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Cripps speaks about dad's deployment
At left, WCHS sophomore Allison Cripps is pictured at the podium giving a speech to members of the military during a March 12 conference at Embassy Suites in Murfreesboro.

Warren County High School sophomore Allison Cripps says having her father deployed to a war zone brings with it a high level of concern.
She knows the feeling well as her dad, Air Force Col. Jason Cripps, has been away from home on military deployments her entire life.
Allison got to tell of her life experiences recently during a conference in Murfreesboro where an estimated 700 soldiers and airmen were in attendance, in addition to Gov. Bill Haslam. The conference was held at Embassy Suites.
“My talk was on military children and some of the troubles they have with a parent being away from home,” said Allison, who talked for a few minutes. “I tried to stay positive throughout the speech.”
Allison received the honor to speak as a member of Youth Action Council, a group composed of some 30,000 youths of military families throughout Tennessee. The group works on identifying and addressing issues that have an impact on military youth.
Allison and fellow student Claire McClanahan were both given the chance to address the soldiers in Murfreesboro.
As for Col. Cripps, he has been with the Air Force as a pilot for 31 years. His most recent deployment was to Afghanistan in November where he spent about two weeks transporting injured soldiers to a hospital in Germany.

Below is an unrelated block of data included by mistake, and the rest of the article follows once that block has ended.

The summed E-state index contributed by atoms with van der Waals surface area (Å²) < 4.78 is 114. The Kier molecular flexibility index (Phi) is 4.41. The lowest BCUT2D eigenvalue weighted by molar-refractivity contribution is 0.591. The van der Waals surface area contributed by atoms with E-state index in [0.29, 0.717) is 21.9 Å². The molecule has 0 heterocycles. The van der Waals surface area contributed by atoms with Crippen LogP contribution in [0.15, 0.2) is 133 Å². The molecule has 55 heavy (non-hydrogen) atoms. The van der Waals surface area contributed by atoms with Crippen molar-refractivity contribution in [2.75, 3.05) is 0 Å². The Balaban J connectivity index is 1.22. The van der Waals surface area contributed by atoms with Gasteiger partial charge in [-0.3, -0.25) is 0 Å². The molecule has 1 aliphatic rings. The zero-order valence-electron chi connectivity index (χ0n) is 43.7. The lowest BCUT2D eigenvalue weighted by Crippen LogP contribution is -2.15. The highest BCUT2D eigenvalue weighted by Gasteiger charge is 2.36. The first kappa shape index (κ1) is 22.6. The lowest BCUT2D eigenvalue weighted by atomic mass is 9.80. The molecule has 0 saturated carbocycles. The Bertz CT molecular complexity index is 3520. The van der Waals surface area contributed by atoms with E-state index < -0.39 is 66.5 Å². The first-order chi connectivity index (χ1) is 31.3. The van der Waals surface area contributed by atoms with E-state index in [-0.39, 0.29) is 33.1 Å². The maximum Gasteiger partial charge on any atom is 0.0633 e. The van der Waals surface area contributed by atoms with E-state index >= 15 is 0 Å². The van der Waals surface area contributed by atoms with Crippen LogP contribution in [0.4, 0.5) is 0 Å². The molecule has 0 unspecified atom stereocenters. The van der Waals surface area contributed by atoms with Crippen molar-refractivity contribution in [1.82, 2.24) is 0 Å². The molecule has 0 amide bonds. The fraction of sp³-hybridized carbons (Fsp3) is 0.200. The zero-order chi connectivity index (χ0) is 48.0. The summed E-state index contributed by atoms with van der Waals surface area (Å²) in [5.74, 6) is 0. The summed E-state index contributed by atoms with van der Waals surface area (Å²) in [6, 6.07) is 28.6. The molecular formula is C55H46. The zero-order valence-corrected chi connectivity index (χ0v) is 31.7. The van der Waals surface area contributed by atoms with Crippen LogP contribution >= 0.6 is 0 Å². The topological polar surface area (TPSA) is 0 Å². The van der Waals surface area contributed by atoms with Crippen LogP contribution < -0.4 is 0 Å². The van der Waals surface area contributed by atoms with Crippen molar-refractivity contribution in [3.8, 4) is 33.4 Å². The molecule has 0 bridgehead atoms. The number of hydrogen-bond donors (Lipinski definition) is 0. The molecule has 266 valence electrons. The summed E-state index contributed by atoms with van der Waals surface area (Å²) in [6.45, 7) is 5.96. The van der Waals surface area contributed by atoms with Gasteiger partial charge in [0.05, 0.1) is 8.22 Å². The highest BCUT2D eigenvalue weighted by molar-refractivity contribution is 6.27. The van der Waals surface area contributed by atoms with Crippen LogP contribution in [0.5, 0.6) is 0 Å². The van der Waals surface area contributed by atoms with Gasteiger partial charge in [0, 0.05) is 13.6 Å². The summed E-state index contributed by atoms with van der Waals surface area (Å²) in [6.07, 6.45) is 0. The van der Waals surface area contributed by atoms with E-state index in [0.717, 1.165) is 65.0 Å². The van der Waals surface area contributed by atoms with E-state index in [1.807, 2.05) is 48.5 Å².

“It’s improving slowly, but my fear is Afghanistan is going to go back to the way it was when we leave,” said Col. Cripps. “The attacks slow in the winter because everything is frozen and they can’t get their supplies through the mountain passes, but they pick up when things start to thaw.”
Col Cripps flew a C-17, a large transport aircraft, on his most recent mission. He said a key is slipping into the area undetected.
“A C-17 costs hundreds of millions of dollars,” said Col. Cripps. “They’re not going to leave it sitting out on a ramp for fear it might get hit by a rocket launcher. We’d slip in at night under the cover of darkness, pick them up and haul them to Germany.”
Col. Cripps said he’s been all over the globe to a number of hostile regions including Iraq, Panama, Colombia, Bosnia and Somalia.
“I’ve been all over the world and it’s been very rewarding,” said Cripps. “The thing that’s been the hardest is the time I’ve been away from home.”
While not providing a date, Col. Cripps said, “I’m pretty close to retirement.”